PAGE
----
Friday, August 25, 2006

Nobody Likes Nuclear War, But Sometimes It's Necessary

Glenn Greenwald on the normalization of nuclear war by the right. Glenn quotes from a Townhall column by Walter Williams who, after spending the major part of his essay making the case for nuking the entire Middle East, tells us that he is "... not suggesting that we rush to use our nuclear capacity to crush states that support terrorism."

It's the far right's version of incrementalism -- getting people comfortable with the most unimaginable horrors by suggesting, backing off, suggesting again, and so on, until the concept becomes -- well, normal:

Many Bush supporters routinely play this game of leapfrog where they inch closer and closer to being explicit (rather than coy) about what they really want -- the use of unrestrained force, meaning nuclear force, in Iran, Syria, against Hezbollah and even in Iraq. Williams advances that ball rather substantially. He goes so far as to mock as "handwringing" concerns over the (hundreds of millions or so) innocent lives that would be eradicated if we dropped nuclear weapons and eliminated whole countries. Those who think we ought not to vaporize Syria and Iran off the face of the earth are, to Williams, weak, appeasing losers who can't stop their annoying "handwringing" over all this "innocent life" garbage. What is there to say about that? It would be funny if it weren't quite so sick. Maybe it's time to hear some more life-affirming sermons from Ramesh Ponnuru about how amoral Democrats are the Party of Death.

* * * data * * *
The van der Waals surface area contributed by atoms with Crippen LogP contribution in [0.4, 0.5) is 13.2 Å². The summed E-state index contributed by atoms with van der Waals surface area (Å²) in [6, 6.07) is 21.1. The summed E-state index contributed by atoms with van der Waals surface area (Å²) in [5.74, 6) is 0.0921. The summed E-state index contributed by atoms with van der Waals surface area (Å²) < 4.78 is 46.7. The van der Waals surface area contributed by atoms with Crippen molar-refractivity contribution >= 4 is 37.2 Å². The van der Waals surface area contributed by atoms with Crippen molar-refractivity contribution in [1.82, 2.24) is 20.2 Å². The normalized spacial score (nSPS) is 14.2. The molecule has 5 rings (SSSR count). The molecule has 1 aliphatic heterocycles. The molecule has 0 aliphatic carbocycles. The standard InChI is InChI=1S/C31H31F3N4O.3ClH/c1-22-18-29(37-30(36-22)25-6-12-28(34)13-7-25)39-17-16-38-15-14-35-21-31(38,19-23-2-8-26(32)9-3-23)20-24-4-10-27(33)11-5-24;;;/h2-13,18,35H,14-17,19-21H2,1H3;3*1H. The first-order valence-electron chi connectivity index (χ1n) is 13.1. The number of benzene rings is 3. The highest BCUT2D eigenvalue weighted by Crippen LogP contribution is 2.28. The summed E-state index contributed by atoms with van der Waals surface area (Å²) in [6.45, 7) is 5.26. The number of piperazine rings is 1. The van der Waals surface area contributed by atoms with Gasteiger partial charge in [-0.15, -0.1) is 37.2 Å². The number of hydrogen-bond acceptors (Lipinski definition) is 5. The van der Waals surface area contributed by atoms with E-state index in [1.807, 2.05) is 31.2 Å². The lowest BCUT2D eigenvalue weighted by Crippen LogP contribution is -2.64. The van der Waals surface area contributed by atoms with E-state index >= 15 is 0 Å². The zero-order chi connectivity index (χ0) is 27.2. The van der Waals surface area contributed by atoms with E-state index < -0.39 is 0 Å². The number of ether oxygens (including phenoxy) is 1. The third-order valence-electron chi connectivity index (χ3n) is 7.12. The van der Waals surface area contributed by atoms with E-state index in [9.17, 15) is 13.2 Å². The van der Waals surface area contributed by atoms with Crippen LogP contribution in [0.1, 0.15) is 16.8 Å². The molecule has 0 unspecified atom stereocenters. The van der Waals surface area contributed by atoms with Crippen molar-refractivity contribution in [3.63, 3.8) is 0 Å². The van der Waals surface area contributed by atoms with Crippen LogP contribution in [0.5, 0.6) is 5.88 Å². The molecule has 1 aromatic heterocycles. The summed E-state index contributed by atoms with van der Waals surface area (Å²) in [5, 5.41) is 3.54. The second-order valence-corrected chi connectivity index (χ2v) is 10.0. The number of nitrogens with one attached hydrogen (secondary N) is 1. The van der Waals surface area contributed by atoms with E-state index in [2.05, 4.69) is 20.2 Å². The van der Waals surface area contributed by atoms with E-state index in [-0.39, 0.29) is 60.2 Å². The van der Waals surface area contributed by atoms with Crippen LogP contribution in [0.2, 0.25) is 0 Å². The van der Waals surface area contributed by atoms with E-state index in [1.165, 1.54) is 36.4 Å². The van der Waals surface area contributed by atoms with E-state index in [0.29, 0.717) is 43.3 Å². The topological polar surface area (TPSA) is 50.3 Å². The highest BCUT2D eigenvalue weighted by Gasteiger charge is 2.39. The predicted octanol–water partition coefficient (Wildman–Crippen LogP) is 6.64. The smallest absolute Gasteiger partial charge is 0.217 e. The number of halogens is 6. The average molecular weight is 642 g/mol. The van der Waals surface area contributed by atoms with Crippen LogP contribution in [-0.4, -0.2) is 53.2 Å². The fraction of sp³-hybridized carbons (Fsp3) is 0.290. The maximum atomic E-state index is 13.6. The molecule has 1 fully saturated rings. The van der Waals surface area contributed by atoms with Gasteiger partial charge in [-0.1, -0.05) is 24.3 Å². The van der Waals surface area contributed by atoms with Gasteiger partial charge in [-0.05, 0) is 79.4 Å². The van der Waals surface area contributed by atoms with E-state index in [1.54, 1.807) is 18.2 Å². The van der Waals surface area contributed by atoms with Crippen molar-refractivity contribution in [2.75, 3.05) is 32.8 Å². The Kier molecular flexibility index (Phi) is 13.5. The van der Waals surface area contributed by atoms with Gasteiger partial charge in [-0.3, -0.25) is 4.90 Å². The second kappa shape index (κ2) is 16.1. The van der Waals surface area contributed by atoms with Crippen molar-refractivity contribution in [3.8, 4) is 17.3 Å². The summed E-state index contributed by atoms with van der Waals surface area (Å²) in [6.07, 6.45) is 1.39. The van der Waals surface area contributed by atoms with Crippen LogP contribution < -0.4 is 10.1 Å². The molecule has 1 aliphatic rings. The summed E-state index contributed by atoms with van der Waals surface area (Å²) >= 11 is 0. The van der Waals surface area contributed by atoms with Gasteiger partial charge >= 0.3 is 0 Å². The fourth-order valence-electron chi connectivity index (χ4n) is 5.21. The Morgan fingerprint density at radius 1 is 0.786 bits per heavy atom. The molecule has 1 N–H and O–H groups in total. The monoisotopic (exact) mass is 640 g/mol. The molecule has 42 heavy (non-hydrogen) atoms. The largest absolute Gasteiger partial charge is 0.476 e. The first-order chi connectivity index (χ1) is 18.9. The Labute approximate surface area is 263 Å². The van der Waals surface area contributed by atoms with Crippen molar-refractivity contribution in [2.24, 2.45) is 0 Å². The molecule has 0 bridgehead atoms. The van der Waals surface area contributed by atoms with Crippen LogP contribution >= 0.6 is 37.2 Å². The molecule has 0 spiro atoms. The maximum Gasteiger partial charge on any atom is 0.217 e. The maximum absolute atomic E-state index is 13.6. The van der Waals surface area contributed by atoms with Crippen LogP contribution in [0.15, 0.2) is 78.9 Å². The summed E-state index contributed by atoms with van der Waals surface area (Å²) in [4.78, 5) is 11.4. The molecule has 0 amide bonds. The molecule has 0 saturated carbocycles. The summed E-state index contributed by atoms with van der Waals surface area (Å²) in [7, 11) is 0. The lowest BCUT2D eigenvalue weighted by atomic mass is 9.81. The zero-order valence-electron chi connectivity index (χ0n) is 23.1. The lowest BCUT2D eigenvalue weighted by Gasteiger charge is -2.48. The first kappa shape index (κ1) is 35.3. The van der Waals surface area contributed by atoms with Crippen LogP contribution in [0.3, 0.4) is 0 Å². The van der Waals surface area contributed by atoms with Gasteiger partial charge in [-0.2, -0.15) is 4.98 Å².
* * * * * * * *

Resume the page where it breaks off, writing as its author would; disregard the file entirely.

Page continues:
It is tempting to dismiss insanity like that spewing forth from Williams because, well, because it's so insane, patently so. Some ideas are so self-evidently outrageous that even analyzing them rationally is impossible. ...

Yet, if the right is going to start treating nuclear war as reasonable and thinkable, then sane people have to call the idea of using such weapons outrageous lunacy and make it clear that those who even suggest such a course are dangerous lunatics.

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